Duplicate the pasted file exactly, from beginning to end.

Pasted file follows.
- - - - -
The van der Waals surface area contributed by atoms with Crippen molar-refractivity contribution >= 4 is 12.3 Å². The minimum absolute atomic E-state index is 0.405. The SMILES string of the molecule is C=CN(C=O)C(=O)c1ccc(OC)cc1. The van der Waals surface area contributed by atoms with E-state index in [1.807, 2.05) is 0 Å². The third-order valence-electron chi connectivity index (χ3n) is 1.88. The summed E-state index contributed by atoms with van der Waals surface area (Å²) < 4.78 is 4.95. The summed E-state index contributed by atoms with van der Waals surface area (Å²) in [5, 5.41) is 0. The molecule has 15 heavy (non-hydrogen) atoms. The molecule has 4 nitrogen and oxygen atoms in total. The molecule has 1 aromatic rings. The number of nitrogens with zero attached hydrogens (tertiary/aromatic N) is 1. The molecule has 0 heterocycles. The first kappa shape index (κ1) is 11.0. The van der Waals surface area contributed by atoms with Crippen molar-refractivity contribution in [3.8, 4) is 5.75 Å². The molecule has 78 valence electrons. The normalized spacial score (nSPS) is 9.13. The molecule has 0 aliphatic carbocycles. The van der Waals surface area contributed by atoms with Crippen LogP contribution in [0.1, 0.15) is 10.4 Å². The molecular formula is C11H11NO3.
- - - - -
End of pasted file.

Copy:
The van der Waals surface area contributed by atoms with Crippen molar-refractivity contribution >= 4 is 12.3 Å². The minimum absolute atomic E-state index is 0.405. The SMILES string of the molecule is C=CN(C=O)C(=O)c1ccc(OC)cc1. The van der Waals surface area contributed by atoms with E-state index in [1.807, 2.05) is 0 Å². The third-order valence-electron chi connectivity index (χ3n) is 1.88. The summed E-state index contributed by atoms with van der Waals surface area (Å²) < 4.78 is 4.95. The summed E-state index contributed by atoms with van der Waals surface area (Å²) in [5, 5.41) is 0. The molecule has 15 heavy (non-hydrogen) atoms. The molecule has 4 nitrogen and oxygen atoms in total. The molecule has 1 aromatic rings. The number of nitrogens with zero attached hydrogens (tertiary/aromatic N) is 1. The molecule has 0 heterocycles. The first kappa shape index (κ1) is 11.0. The van der Waals surface area contributed by atoms with Crippen molar-refractivity contribution in [3.8, 4) is 5.75 Å². The molecule has 78 valence electrons. The normalized spacial score (nSPS) is 9.13. The molecule has 0 aliphatic carbocycles. The van der Waals surface area contributed by atoms with Crippen LogP contribution in [0.1, 0.15) is 10.4 Å². The molecular formula is C11H11NO3.